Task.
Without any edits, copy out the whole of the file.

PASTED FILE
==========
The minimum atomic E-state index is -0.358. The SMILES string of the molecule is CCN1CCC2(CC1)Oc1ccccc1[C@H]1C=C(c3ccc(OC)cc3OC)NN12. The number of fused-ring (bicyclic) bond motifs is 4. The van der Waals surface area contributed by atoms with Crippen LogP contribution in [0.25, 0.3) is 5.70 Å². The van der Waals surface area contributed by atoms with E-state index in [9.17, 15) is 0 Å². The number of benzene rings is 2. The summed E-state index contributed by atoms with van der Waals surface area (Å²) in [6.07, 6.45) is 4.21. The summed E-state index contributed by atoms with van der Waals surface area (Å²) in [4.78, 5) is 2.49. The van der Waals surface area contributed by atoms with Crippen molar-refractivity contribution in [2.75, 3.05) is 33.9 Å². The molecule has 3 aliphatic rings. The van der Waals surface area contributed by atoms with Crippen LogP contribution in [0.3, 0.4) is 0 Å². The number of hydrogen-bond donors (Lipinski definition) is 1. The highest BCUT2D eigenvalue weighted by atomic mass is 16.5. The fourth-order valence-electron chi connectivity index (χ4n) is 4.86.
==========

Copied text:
The minimum atomic E-state index is -0.358. The SMILES string of the molecule is CCN1CCC2(CC1)Oc1ccccc1[C@H]1C=C(c3ccc(OC)cc3OC)NN12. The number of fused-ring (bicyclic) bond motifs is 4. The van der Waals surface area contributed by atoms with Crippen LogP contribution in [0.25, 0.3) is 5.70 Å². The van der Waals surface area contributed by atoms with E-state index in [9.17, 15) is 0 Å². The number of benzene rings is 2. The summed E-state index contributed by atoms with van der Waals surface area (Å²) in [6.07, 6.45) is 4.21. The summed E-state index contributed by atoms with van der Waals surface area (Å²) in [4.78, 5) is 2.49. The van der Waals surface area contributed by atoms with Crippen molar-refractivity contribution in [2.75, 3.05) is 33.9 Å². The molecule has 3 aliphatic rings. The van der Waals surface area contributed by atoms with Crippen LogP contribution in [0.3, 0.4) is 0 Å². The number of hydrogen-bond donors (Lipinski definition) is 1. The highest BCUT2D eigenvalue weighted by atomic mass is 16.5. The fourth-order valence-electron chi connectivity index (χ4n) is 4.86.